Closure suppliers put on their thinking caps
Closures are a big deal. Even though it may seem like a smaller part of a bigger whole, the closure is as important as a container in terms of keeping a product fresh. And during a time when economic instability is forcing consumers to think twice about a purchase, companies are answering consumer demands for everything from material reduction to tighter sealing to on-shelf appeal.
Performing better with less materialThough times are tough and budgets are tight, when faced with a choice between package A and package B, consumers will generally go for the more sustainable package if they’re priced similarly. This is why, even with the cost of petroleum decreasing, companies need to keep lightweighting closures. It benefits the package as a whole.
“Certainly, when you go from a 43 millimeter [size] to a 38 or 33, you’re saving a significant amount of weight not only in the closure, but in the container,” says Bill Thomas, director of technology commercialization at Silgan White Cap Americas.
This is especially important with hot-fill polyethylene terephthalate (PET). If weight is taken out of plastic packaging, performance can be decreased and the package may not be able to withstand product temperature.
Silgan is changing the shape and increasing the ribs on the sides of its closures to add some abuse resistance back into a lightweighted closure. According to Thomas, the technology is still being introduced to customers, but in 2009, several applications should be using this technology.
Tetra Pak has also redeveloped two of its brik pack closure types to enhance pouring capabilities while reducing material. The redesigned pre-applied closures will have a 50% larger pouring area, and the post-applied closures will be about 25% larger than before. According to Riccardo Vellani, manager of openings and closures for Tetra Pak, the second generation of post-applied closures will have a 30% opening force reduction, and the targeted weight reduction for both cap types is 20%.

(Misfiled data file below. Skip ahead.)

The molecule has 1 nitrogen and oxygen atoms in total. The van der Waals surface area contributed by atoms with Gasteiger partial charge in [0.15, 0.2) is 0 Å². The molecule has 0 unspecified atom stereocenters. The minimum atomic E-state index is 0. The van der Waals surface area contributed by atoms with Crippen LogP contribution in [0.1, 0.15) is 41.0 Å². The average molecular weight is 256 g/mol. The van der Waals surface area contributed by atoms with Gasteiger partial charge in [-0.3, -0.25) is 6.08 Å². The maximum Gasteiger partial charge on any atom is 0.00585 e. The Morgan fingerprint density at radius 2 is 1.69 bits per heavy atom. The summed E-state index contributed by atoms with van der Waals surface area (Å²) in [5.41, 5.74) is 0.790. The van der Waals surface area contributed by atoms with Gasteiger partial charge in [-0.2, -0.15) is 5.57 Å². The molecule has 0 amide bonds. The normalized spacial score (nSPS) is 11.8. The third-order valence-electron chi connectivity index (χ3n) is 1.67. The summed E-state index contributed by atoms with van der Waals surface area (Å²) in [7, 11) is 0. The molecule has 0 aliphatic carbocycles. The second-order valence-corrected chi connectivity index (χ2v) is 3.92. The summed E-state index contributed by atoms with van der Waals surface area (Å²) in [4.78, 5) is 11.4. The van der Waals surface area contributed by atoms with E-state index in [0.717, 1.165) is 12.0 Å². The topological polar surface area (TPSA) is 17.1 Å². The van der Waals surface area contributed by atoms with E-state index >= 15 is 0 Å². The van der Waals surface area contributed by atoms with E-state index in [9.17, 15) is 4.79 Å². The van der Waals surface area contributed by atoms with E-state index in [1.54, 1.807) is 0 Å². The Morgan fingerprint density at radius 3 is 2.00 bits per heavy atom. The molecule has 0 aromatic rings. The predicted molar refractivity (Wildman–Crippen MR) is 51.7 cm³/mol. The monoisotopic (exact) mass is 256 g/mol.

Phoenix, already known for its work with Dean’s in creating its Milk Chug closure, introduced the third generation of the closure last summer. It’s goal was to provide a closure that was more environmentally friendly, delivered improved operating efficiencies and still maintained the premium look and geometry for which the Milk Chug package is known.
Len Ekkert, Phoenix’s vice president of engineering, came up with a design that uses the same visual clues as the previous generation closure, but is produced with more than 20% less plastic. It maintains the same sealing system, but uses its new tamper band system, providing shelf-apparent tamper evidence with the addition of improved application efficiency.
Opening up and staying strongEven if a closure is lightweighted and reinforced to withstand heat, it has to still open easily. This is especially important for children and seniors, two demographics particularly targeted by functional and healthy beverage categories such as juice.
PepsiCo released several of its Tropicana orange juice products in a redesigned package with a lightweighted closure from Bapco Closures that increases functionality. Previously sporting a screw cap, the package now has an injection-molded flip-top closure over a foil seal, which allows consumers to open and pour with the snap of a finger and the turn of a wrist.
But just as a closure has to be easy enough to open, it also has to provide a tight enough seal, especially with carbonated beverages.
“The absence of 360 degrees of thread engagement is the number one cause of poor seals in a cap and container marriage,” says Timothy Ferrel, vice president of sales at Phoenix Closures. “To get a full 360 degrees of engagement, the closure manufacturer must design a cap that actually has more than 360 degrees of thread.”
Bericap’s Double Seal closures provide hermetic sealing for carbonated beverages, as well as water, juices, teas and syrups. However, as pressure must be retained, it also must vent appropriately. Bericap introduced its line of HexaLite closures which, at less than 1.5 grams (g), save a minimum of 0.5g of plastic, which allows savings of 2.0g per package.